Tesla, along with Daimler and others, have already demonstrated on-road autonomous convoying of freight trucks. Multiple trucks act as a single truck, communicating with each other not with brake lights but via internet-enabled messaging. The same autonomous features that work so well in Tesla’s cars work just as well in Tesla Semis, but with the added capability of convoy mode.
Why is this important? Two ways. You can start to see that with the mesh of roads being much broader than the mesh of rails and with no physical connection between trucks, they can self-assemble into convoys for subsets of the journeys, especially for longer hauls where rail has advantages today. This isn’t dissimilar to patterns of two to five 18-wheelers on highways running grill to bumper today, and convoying creates a couple of cost savings.
The first is just physics. Drafting saves gas, having the first truck in the convoy push the air out of the way and having the rest in its slipstream saving money on fuel for all of them. Autonomous vehicles will do it better and be able to achieve better savings than human drivers can. With the ability to have individual “cars” in the train pull out of the train and deliver off of an offramp along the way, you get some of the cost savings of freight rail without the rails, which are expensive. This has been projected for years, but at least one major vendor has backed away from it. Daimler has said that its pilots haven’t shown significant enough savings to make it worthwhile. If physics were the only advantage, then this wouldn’t be a strong enough statement, but it’s on top of the out-of-the-box value proposition of electric semi tractors and is followed by other advantages.
And the next advantage is crew costs. Right now trucks all require drivers, and drivers have limits on how many hours that they can drive in a day and week.
“You may be expected to work up to 70 hours over an eight-day period. After you’ve worked for 70 hours, you cannot drive again until you take a full 34 hours off duty. The 70-hour limit could be reached by working 14-hour days, but you cannot drive for more than 11 hours in a day.”
What does this mean in the context of autonomous convoys in short and interim durations? In the short term, not much. Initially, drivers will just be better rested, which in addition to autonomous features will lead to fewer collisions per million miles. But you can see regulations shifting to allow convoys where drivers can book off and get a couple of hours of sleep if they are third in a row of five trucks fairly quickly.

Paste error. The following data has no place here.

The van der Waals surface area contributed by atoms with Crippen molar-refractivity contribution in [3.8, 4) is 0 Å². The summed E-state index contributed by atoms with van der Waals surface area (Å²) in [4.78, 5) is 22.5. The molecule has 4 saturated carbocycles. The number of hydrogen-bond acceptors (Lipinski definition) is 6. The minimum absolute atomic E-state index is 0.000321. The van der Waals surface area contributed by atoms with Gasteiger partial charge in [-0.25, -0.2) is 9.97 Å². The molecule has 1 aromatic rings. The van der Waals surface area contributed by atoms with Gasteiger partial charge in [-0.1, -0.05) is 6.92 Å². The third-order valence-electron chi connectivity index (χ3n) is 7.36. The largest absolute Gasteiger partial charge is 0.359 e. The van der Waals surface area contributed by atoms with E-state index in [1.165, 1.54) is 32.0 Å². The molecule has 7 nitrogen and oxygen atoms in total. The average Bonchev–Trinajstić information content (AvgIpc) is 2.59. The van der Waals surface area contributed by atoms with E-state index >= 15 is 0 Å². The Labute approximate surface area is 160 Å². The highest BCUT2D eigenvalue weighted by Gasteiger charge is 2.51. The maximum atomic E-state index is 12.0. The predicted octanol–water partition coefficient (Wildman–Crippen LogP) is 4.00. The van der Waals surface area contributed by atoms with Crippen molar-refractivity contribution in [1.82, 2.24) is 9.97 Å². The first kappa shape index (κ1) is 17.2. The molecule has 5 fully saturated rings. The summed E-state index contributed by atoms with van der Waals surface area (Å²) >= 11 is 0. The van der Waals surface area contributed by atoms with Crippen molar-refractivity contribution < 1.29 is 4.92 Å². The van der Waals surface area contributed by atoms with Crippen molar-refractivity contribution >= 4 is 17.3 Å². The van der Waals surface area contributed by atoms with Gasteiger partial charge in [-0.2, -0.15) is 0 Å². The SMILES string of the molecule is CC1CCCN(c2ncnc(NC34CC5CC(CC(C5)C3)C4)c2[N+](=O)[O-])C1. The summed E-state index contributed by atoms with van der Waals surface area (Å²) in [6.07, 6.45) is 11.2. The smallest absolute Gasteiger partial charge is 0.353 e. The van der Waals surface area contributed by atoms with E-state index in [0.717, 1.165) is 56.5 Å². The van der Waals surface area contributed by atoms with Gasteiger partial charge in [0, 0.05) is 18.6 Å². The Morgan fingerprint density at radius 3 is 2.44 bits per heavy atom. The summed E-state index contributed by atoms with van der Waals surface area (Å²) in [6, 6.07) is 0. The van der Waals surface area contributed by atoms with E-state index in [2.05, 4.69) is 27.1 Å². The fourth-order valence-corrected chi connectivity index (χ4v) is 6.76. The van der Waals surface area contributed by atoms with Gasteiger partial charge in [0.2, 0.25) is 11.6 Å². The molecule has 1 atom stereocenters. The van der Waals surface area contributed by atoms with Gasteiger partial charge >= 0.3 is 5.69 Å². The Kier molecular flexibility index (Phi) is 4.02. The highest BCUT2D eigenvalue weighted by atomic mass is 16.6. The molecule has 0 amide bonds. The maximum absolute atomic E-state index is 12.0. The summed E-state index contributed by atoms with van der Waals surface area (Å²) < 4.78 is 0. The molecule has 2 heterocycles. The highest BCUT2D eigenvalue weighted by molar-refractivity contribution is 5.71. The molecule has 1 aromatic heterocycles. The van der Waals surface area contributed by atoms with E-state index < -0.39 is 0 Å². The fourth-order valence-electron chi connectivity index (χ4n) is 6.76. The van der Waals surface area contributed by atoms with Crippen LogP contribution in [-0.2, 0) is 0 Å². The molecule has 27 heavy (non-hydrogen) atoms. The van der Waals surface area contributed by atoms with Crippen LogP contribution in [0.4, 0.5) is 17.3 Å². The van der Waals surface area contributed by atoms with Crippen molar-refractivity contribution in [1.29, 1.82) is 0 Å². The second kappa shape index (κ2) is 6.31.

In the medium term, you can see drivers delivering trucks to a point where they can pick up with a convoy, a big parking lot not a freight rail transshipment point, and then head home while the truck convoy drives a thousand kilometers to another big parking lot with additional local drivers.
And when fully autonomous trucks are allowed on the road, you can see individual trucks peeling off of convoys without any drivers, while the convoy might have a conductor and an engineer.
The next point is an interesting one. I couldn’t persuade Canadian National Railway to be interested in an approach to putting air carbon capture on its freight trains using Global Thermostat’s technology. It would have been cheap air carbon capture because it was just adding a car to an existing train, using the movement of the train to funnel air into the sorbents, using waste heat from dynamic braking to power the process of removing the CO2 from the sorbents, then having the captured CO2 being on a low-carbon distribution network right off the bat. Why wasn’t Canadian National Railway interested? Various reasons, but one was that it was already the lowest-CO2-emissions form of land transportation available except for pipelines. But with convoys of Tesla Semis running on renewable electricity and the increasing likelihood of carbon pricing on diesel, the rail majors will have to adapt to being behind freight trucking in that measure, and having additional costs related to their diesel emissions.